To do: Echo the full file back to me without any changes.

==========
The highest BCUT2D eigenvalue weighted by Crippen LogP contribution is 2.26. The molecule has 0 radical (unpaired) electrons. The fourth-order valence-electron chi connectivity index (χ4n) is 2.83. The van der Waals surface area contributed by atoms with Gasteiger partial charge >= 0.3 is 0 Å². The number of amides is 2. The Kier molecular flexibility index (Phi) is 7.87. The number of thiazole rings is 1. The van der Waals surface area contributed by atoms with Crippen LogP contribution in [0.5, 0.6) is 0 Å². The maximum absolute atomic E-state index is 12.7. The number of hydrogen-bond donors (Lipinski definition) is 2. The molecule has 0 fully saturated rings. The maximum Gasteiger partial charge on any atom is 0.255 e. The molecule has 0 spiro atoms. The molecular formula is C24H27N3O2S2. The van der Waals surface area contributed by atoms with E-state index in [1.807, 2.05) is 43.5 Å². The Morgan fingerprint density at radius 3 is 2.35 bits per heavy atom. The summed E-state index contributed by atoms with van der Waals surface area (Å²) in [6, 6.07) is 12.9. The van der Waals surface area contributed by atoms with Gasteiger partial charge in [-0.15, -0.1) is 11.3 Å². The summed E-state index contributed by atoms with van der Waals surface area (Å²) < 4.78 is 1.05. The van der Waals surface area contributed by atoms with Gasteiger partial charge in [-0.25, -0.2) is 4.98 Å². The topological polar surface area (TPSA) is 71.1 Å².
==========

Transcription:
The highest BCUT2D eigenvalue weighted by Crippen LogP contribution is 2.26. The molecule has 0 radical (unpaired) electrons. The fourth-order valence-electron chi connectivity index (χ4n) is 2.83. The van der Waals surface area contributed by atoms with Gasteiger partial charge >= 0.3 is 0 Å². The number of amides is 2. The Kier molecular flexibility index (Phi) is 7.87. The number of thiazole rings is 1. The van der Waals surface area contributed by atoms with Crippen LogP contribution in [0.5, 0.6) is 0 Å². The maximum absolute atomic E-state index is 12.7. The number of hydrogen-bond donors (Lipinski definition) is 2. The molecule has 0 fully saturated rings. The maximum Gasteiger partial charge on any atom is 0.255 e. The molecule has 0 spiro atoms. The molecular formula is C24H27N3O2S2. The van der Waals surface area contributed by atoms with E-state index in [1.807, 2.05) is 43.5 Å². The Morgan fingerprint density at radius 3 is 2.35 bits per heavy atom. The summed E-state index contributed by atoms with van der Waals surface area (Å²) in [6, 6.07) is 12.9. The van der Waals surface area contributed by atoms with Gasteiger partial charge in [-0.15, -0.1) is 11.3 Å². The summed E-state index contributed by atoms with van der Waals surface area (Å²) < 4.78 is 1.05. The van der Waals surface area contributed by atoms with Gasteiger partial charge in [-0.25, -0.2) is 4.98 Å². The topological polar surface area (TPSA) is 71.1 Å².